The following editorial appeared Tuesday in the Miami Herald:

In his first inaugural speech, President Obama acknowledged that the nation was facing an economic crisis that hit many Americans where they live. "Homes have been lost," the president intoned solemnly, a meaningful reference to the collapse of the housing market and the urgent need to fix it.

Millions of homeowners around the country have learned firsthand the meaning of "short sale," "foreclosure" and "loan modification." They also learned about the abuses in mortgage lending that created the crisis.

On Monday, Obama made no reference to housing or lost homes in his second inaugural, signaling that the worst of the crisis is behind us.

But few consumer advocates give the president high marks for devising effective solutions, nor should they. To the extent that the market is recovering, it is due largely to the broader improvement in the economy rather than specific government programs.

However, a series of actions by the federal government have sought to put closure on the housing crisis.

The good. In September, the Fed announced a program to buy large quantities of mortgage bonds each month. This shift in policy has done more than any other initiative to aid housing.

Last week, the administration's new Consumer Financial Protection Bureau issued new rules for mortgage servicers. It will require them to deal fairly with struggling borrowers and offer clear information about costs. One week earlier, the CFPB issued new mortgage standards that should rid the market of "toxic mortgages" and thus remove a major obstacle keeping banks from making home loans.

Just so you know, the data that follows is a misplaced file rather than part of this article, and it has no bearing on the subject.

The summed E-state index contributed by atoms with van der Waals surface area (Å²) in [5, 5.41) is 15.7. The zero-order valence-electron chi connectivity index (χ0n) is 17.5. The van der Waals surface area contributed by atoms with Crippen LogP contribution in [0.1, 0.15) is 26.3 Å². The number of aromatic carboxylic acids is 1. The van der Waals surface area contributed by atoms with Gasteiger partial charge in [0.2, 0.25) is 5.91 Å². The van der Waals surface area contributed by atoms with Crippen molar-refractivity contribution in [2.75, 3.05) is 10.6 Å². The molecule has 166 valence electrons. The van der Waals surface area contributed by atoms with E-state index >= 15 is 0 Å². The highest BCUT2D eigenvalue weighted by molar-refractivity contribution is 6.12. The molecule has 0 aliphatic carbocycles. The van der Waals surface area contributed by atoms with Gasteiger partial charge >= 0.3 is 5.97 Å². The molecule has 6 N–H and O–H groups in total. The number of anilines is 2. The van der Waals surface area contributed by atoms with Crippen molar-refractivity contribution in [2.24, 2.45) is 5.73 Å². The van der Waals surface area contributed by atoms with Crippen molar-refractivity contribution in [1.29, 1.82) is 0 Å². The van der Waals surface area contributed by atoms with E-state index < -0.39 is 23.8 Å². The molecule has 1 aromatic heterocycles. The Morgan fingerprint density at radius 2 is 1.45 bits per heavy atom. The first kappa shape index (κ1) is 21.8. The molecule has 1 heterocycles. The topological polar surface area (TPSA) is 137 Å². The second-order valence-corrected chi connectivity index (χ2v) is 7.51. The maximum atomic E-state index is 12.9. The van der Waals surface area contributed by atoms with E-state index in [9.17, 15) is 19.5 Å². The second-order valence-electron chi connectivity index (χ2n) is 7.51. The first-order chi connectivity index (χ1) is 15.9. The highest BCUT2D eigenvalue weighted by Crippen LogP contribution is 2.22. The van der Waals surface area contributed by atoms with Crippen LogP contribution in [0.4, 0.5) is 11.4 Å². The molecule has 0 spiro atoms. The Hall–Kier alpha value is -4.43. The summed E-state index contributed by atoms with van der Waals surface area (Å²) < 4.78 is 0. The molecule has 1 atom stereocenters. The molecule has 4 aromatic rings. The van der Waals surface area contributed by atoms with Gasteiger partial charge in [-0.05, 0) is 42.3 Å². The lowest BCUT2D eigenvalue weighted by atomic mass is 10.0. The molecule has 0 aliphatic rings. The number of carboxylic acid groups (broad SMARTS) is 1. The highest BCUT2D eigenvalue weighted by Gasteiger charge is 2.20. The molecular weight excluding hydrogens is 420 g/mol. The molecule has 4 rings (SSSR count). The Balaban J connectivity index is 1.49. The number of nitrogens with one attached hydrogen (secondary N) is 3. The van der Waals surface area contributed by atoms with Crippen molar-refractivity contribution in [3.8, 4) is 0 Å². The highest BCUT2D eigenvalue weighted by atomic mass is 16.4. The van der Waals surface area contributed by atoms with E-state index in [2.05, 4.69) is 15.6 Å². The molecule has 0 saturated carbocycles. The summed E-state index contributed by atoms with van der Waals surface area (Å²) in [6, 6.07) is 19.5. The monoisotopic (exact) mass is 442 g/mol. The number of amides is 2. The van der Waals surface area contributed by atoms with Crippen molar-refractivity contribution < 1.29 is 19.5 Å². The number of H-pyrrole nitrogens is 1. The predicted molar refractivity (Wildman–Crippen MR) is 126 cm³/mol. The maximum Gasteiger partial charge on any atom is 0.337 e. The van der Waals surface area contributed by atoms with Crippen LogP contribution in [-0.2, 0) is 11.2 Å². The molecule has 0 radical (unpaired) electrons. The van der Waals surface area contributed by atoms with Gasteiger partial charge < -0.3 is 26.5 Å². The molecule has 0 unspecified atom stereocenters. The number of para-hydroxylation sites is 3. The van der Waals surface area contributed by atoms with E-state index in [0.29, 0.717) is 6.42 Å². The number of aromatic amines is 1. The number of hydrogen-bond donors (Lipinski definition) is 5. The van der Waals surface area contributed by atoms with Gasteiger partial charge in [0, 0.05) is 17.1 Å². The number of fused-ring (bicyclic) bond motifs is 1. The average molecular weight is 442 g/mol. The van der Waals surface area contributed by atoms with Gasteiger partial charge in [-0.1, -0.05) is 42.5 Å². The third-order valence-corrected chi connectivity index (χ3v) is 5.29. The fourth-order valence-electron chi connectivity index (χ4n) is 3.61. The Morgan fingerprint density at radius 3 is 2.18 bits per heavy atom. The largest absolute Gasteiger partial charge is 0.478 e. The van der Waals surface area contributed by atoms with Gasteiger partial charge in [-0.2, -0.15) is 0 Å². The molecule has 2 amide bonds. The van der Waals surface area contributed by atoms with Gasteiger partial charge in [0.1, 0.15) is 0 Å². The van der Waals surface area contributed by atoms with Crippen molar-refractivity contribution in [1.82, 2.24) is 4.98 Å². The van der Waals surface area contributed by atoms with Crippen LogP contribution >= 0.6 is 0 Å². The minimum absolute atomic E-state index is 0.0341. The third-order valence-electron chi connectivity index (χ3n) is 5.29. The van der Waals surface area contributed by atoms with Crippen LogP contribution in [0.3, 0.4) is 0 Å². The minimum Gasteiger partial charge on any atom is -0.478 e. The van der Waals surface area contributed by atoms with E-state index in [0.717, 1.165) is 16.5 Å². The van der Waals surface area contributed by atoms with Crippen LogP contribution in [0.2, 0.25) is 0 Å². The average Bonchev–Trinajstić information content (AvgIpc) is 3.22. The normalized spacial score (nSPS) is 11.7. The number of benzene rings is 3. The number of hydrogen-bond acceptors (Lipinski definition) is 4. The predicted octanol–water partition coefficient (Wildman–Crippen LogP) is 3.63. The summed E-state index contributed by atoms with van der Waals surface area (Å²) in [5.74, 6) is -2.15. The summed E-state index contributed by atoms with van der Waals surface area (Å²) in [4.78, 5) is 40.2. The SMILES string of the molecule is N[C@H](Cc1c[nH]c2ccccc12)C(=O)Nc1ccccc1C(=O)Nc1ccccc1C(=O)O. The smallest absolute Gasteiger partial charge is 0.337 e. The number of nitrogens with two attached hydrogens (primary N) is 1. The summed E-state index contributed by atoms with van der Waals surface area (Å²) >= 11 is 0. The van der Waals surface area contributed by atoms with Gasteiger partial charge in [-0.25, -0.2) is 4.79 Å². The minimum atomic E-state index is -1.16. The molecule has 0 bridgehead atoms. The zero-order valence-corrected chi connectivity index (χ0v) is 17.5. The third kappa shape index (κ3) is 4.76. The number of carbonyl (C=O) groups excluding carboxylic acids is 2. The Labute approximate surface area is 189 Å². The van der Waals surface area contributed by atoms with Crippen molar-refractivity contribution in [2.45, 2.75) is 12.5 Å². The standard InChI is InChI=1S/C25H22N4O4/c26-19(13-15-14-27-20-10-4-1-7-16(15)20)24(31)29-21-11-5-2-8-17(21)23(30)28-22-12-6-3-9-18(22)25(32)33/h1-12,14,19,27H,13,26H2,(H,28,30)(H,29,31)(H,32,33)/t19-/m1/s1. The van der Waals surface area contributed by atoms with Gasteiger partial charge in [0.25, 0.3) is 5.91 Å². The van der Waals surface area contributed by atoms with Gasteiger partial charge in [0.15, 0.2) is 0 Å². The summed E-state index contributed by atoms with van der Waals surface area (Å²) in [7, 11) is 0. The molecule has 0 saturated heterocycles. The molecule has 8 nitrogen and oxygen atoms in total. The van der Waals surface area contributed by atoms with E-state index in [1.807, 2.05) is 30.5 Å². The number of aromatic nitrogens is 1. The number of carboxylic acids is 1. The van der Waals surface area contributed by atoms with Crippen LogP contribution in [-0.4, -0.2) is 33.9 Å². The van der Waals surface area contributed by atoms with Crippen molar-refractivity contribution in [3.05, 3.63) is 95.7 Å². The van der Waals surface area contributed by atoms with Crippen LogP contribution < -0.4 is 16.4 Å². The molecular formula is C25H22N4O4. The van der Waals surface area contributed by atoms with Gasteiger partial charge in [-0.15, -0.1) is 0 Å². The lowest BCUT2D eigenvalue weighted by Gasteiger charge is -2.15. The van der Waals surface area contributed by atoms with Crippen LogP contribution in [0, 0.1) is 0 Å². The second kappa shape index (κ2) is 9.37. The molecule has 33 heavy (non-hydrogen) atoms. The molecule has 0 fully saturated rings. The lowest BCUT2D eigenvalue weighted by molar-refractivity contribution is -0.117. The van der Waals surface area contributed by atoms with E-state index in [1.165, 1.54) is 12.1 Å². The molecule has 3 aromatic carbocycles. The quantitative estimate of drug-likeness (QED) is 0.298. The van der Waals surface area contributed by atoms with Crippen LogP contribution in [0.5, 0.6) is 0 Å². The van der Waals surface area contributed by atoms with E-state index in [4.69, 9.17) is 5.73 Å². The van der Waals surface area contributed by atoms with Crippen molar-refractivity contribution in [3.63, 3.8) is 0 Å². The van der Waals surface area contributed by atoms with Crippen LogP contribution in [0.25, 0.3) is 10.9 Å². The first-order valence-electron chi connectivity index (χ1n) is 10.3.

These moves will benefit borrowers and home sellers.

Not so good: The government announced an $8.5 billion settlement earlier this month with 10 giant banks for mortgage abuses such as robo-signing and improper foreclosure tactics.

Ostensibly this is a win for consumers - $3.3 billion will go directly to borrowers who faced foreclosure, and $5.2 billion for loan modification and reduced interest payments.

But where's the accountability for all the misdeeds? No one is being punished. And what about making the benefit fit the level of wrongdoing? Borrowers will receive a check based on the type of error the banks made, but many will be undercompensated.

Going forward, consumers and their advocates - and lawmakers - must ensure that the rules are applied fairly.

The federal government will follow up on the $8.5 billion settlement by spelling out enforcement actions, which must benefit consumers. Those who suffered the most wrong deserve to receive the greatest benefit.